The parent gap

In a striking reversal for Democrats, "mothers are solidly backing the presumed Republican nominee, Texas Gov. George W. Bush," the Christian Science Monitor reports.

"The gap is 11 points 52 percent to 41 percent, according to independent pollster Andrew Kohut. Among fathers, Mr. Bush is ahead of Vice President Al Gore by an even larger margin 54 percent to 36 percent.

"This 'parent gap' can be attributed in part to the Clinton scandals and to the subsequent public sensitivity over what messages politicians send to the nation's youngsters," reporter Linda Feldmann said.

"Parents in particular seem sensitive to the morality issue. Bush's age and the fact that he has teen-age children may also make it easier for parents to relate to him than it was for them to identify with [1996 Republican presidential nominee Bob] Dole four years ago."

Rushmore candidate

The New Republic magazine figuratively puts former President George Bush on Mount Rushmore this week in a cover story by Jonathan Rauch.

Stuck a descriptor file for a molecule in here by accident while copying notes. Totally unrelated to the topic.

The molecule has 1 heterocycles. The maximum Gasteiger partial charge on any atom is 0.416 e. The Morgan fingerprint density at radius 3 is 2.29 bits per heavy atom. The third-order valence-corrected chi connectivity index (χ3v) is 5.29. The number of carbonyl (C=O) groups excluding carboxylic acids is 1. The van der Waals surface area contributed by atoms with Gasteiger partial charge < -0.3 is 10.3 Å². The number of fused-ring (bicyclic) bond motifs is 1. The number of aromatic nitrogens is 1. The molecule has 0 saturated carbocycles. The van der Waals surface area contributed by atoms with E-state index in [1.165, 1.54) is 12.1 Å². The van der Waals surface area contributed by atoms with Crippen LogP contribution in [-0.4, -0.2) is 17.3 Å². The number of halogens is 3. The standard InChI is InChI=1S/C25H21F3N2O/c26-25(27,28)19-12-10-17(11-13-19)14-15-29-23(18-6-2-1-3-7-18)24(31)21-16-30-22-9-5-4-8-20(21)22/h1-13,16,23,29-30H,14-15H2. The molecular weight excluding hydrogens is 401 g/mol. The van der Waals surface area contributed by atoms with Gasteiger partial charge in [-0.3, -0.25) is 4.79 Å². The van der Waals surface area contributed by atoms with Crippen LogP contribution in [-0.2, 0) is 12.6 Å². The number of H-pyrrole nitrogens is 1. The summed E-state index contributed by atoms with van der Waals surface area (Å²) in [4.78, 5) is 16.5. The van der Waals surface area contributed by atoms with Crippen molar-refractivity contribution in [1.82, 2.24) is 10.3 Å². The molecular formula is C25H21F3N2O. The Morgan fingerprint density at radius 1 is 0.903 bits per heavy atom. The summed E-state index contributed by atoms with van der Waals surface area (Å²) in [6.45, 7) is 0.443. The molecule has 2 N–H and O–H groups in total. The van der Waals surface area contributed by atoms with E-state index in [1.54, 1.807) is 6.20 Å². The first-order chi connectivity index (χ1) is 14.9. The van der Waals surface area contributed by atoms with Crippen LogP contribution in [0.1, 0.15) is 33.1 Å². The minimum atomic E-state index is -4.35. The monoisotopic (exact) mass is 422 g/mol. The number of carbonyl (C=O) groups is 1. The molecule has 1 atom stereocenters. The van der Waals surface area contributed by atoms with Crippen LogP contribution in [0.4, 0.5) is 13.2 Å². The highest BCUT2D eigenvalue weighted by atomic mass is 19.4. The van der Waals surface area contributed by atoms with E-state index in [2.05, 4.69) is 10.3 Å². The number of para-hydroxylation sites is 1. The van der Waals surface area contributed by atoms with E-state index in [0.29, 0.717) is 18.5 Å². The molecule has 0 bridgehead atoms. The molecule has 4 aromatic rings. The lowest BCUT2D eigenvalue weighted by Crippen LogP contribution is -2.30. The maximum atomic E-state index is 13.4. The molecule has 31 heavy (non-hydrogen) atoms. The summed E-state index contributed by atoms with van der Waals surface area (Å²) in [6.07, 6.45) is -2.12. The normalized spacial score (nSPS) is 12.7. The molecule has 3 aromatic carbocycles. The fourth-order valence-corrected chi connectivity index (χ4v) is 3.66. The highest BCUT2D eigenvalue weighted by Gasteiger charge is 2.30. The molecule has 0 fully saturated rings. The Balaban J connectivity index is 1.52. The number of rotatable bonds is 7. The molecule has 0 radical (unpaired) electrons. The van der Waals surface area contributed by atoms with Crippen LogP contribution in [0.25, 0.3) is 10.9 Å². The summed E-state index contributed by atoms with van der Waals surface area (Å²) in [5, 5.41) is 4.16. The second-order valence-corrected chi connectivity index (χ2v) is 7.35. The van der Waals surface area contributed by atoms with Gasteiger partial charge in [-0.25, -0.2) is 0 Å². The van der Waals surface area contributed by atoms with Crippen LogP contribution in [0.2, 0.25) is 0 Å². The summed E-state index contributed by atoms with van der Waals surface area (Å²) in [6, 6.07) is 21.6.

Mr. Rauch argues that Mr. Bush is an object lesson in practical, effective, determined presidential behavior, even though he was not an inspirational figure.

"Reagan restored America's confidence, but Bush showed what American confidence meant. Bill Clinton and the country are still drawing on the credit that Bush built up," Mr. Rauch writes.

Just ask Oprah

"The death tax is unfair," writes Pete du Pont, the Republican former governor of Delaware and policy chairman of the National Center for Policy Analysis.

"If you don't believe me, just ask Oprah Winfrey, who told her audience, 'I think it's so irritating that once I die, 55 percent of my money goes to the United States government… . You know why it's so irritating? Because you have already paid nearly 50 percent [when the money was earned].' "